Quick to Listen/Episode 119 | 59 min

Do Church Plants Drive Neighborhood Change?

Why gentrification seems to correlate with the opening of new urban congregations.
Do Church Plants Drive Neighborhood Change?
Image: James Turner / EyeEm

In 2011, The New York Timesprofiled several church plants in New York City trying to make it in Manhattan:

In recent decades the number of English-speaking evangelical churches south of Harlem has grown tenfold, to more than 100, said Tony Carnes, a researcher ... who has studied New York churches since the 1970s. Without fanfare, the newcomers have created networks to pay for new churches and to form church-planting incubators, treating the city as a mission field.

That was seven years ago. More recently, these church plants are moving into Harlem and into boroughs and neighborhoods less financially well off as center-city Manhattan. These characteristics of New York church planting are part of a larger tension across the country, as dozens of churches increasingly open up in some of the urban area’s most disinvested communities.

As they launch, the neighborhoods they inhabit often begin to change—begging the question: Are these churches drivers of changes in the community or merely swept up into economic and social forces outside of their control?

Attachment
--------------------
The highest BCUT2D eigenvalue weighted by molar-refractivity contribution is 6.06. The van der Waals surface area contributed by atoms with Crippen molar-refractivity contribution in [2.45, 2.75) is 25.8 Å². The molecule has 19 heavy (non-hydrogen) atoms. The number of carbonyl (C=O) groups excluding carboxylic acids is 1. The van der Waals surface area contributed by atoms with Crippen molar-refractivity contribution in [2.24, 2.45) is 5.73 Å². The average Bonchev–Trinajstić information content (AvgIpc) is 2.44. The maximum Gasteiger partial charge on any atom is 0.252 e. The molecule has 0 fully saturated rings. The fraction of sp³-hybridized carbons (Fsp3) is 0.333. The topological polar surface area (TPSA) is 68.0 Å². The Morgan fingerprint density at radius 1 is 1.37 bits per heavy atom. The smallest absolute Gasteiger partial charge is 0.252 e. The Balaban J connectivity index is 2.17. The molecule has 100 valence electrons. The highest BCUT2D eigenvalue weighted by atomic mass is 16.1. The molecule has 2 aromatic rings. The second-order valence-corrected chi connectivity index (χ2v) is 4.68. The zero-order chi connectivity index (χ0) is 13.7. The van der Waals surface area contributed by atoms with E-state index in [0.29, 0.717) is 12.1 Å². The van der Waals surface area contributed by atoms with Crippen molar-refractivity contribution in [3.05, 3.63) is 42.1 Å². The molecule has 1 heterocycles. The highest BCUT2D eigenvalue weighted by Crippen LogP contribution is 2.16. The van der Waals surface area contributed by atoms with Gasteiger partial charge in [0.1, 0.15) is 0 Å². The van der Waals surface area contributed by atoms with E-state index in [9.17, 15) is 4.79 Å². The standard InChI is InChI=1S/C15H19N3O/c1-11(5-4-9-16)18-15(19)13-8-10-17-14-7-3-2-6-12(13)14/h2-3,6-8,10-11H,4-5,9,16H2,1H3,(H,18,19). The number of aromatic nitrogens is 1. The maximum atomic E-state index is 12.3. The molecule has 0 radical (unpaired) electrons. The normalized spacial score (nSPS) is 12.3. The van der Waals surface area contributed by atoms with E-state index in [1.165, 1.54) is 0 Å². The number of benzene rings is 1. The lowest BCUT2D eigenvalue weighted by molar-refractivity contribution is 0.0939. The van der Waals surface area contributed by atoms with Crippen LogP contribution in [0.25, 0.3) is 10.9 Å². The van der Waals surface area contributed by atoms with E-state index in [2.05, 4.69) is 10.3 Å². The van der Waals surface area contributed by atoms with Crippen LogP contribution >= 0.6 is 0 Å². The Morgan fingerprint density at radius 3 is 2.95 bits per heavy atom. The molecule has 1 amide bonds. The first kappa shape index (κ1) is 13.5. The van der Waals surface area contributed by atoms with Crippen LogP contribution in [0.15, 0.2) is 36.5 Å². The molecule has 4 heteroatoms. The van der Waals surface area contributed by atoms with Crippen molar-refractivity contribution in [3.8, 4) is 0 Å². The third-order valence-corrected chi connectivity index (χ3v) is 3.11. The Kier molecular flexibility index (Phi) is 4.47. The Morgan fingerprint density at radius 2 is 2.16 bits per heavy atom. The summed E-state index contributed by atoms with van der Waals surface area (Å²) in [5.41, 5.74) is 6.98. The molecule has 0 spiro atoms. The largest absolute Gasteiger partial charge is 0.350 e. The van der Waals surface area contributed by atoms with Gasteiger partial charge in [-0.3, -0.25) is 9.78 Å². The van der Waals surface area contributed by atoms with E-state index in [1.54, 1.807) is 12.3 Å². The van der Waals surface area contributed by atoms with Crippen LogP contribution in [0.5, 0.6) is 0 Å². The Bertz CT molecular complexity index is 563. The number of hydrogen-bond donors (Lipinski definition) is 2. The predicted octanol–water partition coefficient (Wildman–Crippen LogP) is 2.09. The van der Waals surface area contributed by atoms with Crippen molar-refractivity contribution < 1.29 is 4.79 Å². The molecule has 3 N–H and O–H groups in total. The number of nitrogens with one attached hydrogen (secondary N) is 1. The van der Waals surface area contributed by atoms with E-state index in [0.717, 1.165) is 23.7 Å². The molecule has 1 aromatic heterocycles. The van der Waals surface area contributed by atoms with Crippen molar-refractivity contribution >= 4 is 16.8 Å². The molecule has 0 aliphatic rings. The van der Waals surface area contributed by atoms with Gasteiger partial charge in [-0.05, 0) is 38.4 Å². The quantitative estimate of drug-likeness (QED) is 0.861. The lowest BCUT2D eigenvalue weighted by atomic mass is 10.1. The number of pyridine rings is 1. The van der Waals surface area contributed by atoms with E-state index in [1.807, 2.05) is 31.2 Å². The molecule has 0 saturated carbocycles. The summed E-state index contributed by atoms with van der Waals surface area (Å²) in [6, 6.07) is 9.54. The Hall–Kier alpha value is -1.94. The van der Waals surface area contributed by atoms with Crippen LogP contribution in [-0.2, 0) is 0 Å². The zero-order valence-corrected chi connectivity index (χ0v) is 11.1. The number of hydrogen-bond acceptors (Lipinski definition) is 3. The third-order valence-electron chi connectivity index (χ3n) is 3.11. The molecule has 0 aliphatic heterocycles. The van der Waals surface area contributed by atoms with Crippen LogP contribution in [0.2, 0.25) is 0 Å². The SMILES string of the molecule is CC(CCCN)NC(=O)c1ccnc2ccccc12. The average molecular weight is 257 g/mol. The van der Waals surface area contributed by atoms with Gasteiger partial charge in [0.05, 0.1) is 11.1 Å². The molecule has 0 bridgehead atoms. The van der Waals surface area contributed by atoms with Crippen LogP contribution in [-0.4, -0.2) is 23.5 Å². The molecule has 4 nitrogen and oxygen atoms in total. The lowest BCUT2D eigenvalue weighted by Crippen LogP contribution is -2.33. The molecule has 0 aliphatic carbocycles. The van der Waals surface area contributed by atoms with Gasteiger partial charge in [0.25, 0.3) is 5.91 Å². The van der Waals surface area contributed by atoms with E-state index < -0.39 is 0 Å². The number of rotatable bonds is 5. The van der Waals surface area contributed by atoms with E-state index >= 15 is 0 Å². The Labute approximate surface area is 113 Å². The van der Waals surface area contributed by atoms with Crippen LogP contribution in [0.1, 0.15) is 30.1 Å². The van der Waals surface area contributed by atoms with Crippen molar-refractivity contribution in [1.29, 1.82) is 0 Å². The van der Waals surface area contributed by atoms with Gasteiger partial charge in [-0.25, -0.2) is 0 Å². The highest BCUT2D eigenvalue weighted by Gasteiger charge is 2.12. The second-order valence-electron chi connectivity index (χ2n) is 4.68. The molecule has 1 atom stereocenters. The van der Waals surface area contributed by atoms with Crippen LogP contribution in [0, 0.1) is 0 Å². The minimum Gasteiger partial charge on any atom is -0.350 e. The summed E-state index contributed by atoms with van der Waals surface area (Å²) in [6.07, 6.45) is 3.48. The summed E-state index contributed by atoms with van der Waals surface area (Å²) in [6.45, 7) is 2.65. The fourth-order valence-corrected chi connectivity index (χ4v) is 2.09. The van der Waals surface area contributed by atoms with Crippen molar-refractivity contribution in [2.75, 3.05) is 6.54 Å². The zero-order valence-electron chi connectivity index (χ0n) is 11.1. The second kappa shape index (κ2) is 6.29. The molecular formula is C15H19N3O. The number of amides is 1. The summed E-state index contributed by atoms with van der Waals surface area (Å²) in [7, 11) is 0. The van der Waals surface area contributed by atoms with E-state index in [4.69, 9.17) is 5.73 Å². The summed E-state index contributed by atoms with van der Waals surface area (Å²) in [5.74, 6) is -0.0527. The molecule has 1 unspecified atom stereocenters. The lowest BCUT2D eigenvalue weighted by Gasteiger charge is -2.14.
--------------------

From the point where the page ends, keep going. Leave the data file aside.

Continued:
José Humphreys is a pastor and was part of a team that founded a church in one of these neighborhoods.

“Church plants need to be more is a little more mindful, discerning and self-critical. Look at the different ways they show up. What does your incarnational presence communicate to the community around you? What do you bring in your embodied presence, in your body, skin, class, your education?” said Humphreys, the author of the forthcoming Seeing Jesus in East Harlem: What Happens When Churches Show Up and Stay Put. “My wife and I realize that just because her last name is Lopez and my first name is José doesn’t necessarily mean we automatically identify with people in East Harlem.”

Humphreys joined associate digital media producer Morgan Lee and associate theology editor Caleb Lindgren to discuss the catalysts behind church plants entering under-resourced neighborhoods, what separates church plants from the storefront churches, and if people should move into the neighborhoods in which they worship.

This episode of Quick to Listen was brought to you by the Christian Standard Bible. To learn more about the Christian Standard Bible, visit CSBible.com/CT.

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Quick to Listen is produced by Morgan Lee, Richard Clark, and Cray Allred

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Do Church Plants Drive Neighborhood Change?